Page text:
Our repast finished, we ride the gondola to the base of the mountain to proceed with our journey for Glen Nevis. On the way we visit Inverlochy Castle - well, the new one. This 19th-century baronial mansion built in 1863 by James Scarlett, 1st Baron Abinger; whereby it was converted into a hotel in 1969 which it remains so today. We drive through the main gate and pass the Gatekeepers cottage, follow a circuitous drive which takes us through the hotel's gateway. It is here in the carpark we are greeted by sparkling RR's and other status symbols. Our Vauxhall seems out of place in this money tree, so we opt to continue driving until we reach the highway. However, as we are leaving we pass one of the many hotel's gardens, and one has a huge and manicured chess board set into the lawn - resplendent with chess pieces to scale!

We eventually hit the highway and head east towards Inverlochy Castle's ancestor, the 13th century castle - the real one. Regrettably, this castle is now a ruin but nonetheless the true castle. The one treat with castle ruins is that you can view the remains with your 'mind's-eye', and allow your imagination draw a picture of how these structures must have looked. The ingenuity employed to raise these buildings during the respective eras is just amazing.

A little later we head back towards Fort William and then take a turn towards Glen Nevis. This is a waterfall set in the Glen Nevis Estate that starts off as a trickle high in the range, then spills spectacularly down over the rocks, down the side of the mountain and eventually into a rushing brook and then a busy stream. The young man at the Tourist Information Centre had told Michael that it was a sight not to miss. "Just follow the road right to the very end - until you can't drive any further," he said.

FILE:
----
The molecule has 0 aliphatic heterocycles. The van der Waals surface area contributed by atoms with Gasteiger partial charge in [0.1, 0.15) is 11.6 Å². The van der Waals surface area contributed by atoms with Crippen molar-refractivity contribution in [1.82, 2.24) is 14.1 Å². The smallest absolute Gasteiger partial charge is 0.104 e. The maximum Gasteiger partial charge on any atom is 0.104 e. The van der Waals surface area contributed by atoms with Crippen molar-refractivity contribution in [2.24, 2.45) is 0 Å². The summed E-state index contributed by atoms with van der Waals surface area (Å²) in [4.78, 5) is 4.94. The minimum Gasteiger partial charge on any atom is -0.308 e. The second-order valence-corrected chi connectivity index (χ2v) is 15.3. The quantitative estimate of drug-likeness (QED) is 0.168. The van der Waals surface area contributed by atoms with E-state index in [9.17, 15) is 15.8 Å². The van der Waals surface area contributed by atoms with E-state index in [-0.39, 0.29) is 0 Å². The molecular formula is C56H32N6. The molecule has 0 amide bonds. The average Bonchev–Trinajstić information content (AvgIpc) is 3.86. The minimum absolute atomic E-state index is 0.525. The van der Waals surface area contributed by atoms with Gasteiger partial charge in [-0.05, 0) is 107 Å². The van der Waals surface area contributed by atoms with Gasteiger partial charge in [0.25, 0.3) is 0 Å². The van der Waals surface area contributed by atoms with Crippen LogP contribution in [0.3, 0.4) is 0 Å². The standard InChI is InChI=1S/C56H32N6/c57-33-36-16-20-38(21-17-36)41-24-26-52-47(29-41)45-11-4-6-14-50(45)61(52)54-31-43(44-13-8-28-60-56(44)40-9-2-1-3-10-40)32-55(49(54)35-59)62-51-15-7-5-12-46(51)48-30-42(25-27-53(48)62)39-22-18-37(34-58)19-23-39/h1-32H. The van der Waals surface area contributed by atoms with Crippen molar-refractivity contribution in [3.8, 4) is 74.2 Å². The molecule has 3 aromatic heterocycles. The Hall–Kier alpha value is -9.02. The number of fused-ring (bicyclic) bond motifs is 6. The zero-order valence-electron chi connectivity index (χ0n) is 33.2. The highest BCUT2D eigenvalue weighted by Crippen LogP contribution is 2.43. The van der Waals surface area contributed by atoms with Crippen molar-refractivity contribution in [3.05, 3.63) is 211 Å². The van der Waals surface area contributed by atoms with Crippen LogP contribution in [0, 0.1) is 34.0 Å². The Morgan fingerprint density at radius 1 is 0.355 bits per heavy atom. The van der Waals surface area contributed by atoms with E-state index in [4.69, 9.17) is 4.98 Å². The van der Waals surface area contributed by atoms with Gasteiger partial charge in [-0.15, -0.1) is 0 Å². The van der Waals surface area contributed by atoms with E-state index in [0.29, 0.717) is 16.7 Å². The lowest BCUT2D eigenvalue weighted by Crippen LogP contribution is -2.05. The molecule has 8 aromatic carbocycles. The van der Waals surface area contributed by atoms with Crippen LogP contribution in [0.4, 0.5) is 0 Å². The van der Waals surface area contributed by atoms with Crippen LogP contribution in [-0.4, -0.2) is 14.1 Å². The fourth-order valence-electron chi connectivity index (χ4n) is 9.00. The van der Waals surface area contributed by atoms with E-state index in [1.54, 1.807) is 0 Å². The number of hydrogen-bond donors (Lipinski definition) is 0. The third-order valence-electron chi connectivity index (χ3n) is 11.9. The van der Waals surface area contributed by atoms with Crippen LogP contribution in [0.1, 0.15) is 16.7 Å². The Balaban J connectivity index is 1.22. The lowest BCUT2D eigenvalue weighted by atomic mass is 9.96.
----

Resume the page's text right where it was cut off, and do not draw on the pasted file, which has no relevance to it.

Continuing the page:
So after a 20 minute drive over hills and through dales (they don't build roads here - they just lay them on top of the landscape!) we get to the point of which he talks. Just before you reach the 'parking area' you drive across a bridge that is surface just with marine ply crossing the start of the stream that is a result of the falls - with the falls right beside you. The drop is not a high single one or anything dramatic, but rather a cascading beauty that streams down from the mountain high. It is truly a spectacle to behold.

Bumble bees! Scotland has been privileged to be caretaker for these native apidae. This insect is referred to as the 'Red-tipped Tail Native Bumble Bee', and they are HUGE! Noisy in flight, with a beautiful hue and as large as a boiled lolly. They are extremely swift which belies their size; fast enough to avoid being photographed at a camera speed setting of 1000th/sec.!

We return to our hotel for a short break before dinner - and Prash; our very cheeky though caring MaƮtre de. The staff at the Imperial Hotel are wonderful, most thoughtful and fuss over their guests' comfort.

Prash escorts us to our table, hands us our menus and turns to Michael and asks with a grin: "Tonic?" (ie. tonic water), and then turns to Maria and asks with a smile: "Wine?". Our requests for liquids, starters and mains are memorised by Prash, who disappears then returns with bread rolls and drinks.
Breaded Prawns with a sweet chili sauce (Maria and Michael)
Butterfly Chicken with Pepper Gravy and garden vegetables (Maria)
Scottish Sirloin with a Whisky sauce and garden vegetables (Michael)
We finish in the lounge bar - me with a double espresso and Maria with a Scotch Coffee (well, an Irish Coffee with Scotch Whisky) personally prepared by Prash - and she suspects a lovely good swig of Laphroig!

No comments: